Finally, the PIAA’s fall-back to forming separate playoff classifications for public schools and “schools of choice” is a 1972 law from the Pennsylvania General Assembly — Act 219 — that directed the PIAA to accept private schools as members.

That’s fine and dandy, but that bill is 46 years old, and a lot has changed since then. It needs to go, and quick.

Why? Three major reasons:

►In 1972, Catholic schools actually had boundaries.

In Schuylkill County, Nativity got all of the student-athletes from the Broad Mountain south (Pottsville, Saint Clair, Minersville, Schuylkill Haven, Blue Mountain, Pine Grove, Tri-Valley, Williams Valley), Cardinal Brennan got all of its student-athletes from the North Schuylkill and Shenandoah Valley school districts, and Marian got student-athletes from eastern Schuylkill County and Carbon County (Mahanoy Area, McAdoo area, Tamaqua, Panther Valley, Jim Thorpe, Lehighton, Weatherly).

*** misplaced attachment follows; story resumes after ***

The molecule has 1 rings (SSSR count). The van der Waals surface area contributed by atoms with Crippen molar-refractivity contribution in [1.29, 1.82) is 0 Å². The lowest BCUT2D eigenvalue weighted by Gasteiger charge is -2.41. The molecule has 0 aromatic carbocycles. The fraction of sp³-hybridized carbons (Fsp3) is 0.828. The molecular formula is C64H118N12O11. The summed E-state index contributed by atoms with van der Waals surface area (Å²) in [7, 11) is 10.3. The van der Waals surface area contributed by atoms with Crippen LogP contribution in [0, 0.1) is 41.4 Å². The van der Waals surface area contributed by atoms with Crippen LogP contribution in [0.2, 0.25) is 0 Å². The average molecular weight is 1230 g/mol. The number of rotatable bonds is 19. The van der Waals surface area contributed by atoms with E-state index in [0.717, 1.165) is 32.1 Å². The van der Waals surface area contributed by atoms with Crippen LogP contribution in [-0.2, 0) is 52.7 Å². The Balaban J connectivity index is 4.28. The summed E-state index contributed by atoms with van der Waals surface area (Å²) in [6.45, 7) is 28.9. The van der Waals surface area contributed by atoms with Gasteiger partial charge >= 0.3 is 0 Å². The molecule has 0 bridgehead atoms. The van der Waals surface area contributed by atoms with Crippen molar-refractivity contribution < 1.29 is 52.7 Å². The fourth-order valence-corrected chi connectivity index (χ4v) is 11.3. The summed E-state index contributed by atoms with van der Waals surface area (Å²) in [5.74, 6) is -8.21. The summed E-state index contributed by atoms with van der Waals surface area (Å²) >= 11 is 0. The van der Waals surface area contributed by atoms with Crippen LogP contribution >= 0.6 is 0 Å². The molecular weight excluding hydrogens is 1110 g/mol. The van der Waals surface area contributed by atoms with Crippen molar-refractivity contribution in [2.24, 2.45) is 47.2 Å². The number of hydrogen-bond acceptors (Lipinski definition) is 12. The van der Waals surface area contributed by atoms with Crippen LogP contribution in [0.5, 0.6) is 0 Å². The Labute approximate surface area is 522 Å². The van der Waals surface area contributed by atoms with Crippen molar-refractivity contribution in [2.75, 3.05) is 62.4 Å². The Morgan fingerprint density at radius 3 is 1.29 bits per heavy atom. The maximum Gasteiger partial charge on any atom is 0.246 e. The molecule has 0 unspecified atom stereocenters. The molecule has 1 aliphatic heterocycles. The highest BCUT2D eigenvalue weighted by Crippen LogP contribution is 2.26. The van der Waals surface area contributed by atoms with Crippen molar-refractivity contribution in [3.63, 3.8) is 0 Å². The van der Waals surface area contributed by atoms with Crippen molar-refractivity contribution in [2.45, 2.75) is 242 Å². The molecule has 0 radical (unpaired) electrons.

Today, Catholic schools are drastically fewer in number — locally, Cardinal Brennan and Bishop Hafey in Hazleton closed — and can draw students from anywhere. For example, in recent sports seasons, Marian has had student-athletes that reside in the Pottsville and Blue Mountain districts.

►With the inclusion of the Philadelphia schools to the PIAA in 2009, the playing field has changed.

Philadelphia is full of talented athletes, especially in football and basketball. Transfers for athletic purposes are rampant, especially among the Catholic League schools, yet nothing is done.

►In 1972, there weren’t any charter schools. Today, those charter schools serve as AAU-like teams in the sports realm, attracting athletes with the promise of state-wide exposure and college scholarships. The new transfer rules might curtail that, but they won’t stop it completely.

I think we can all agree that the PIAA needs to change, and there needs to be separate playoff classifications for boundary and non-boundary schools.

It’s up to the Pennsylvania legislature to make those changes complete. Either do away with Act 219, or put it on the ballot as a referendum and let the public decide.

To the politicians in Harrisburg ... the ball’s in your court.

Contact the writer: Lboyer@republicanherald.com; 570-628-6026; @pubsportsboss on Twitter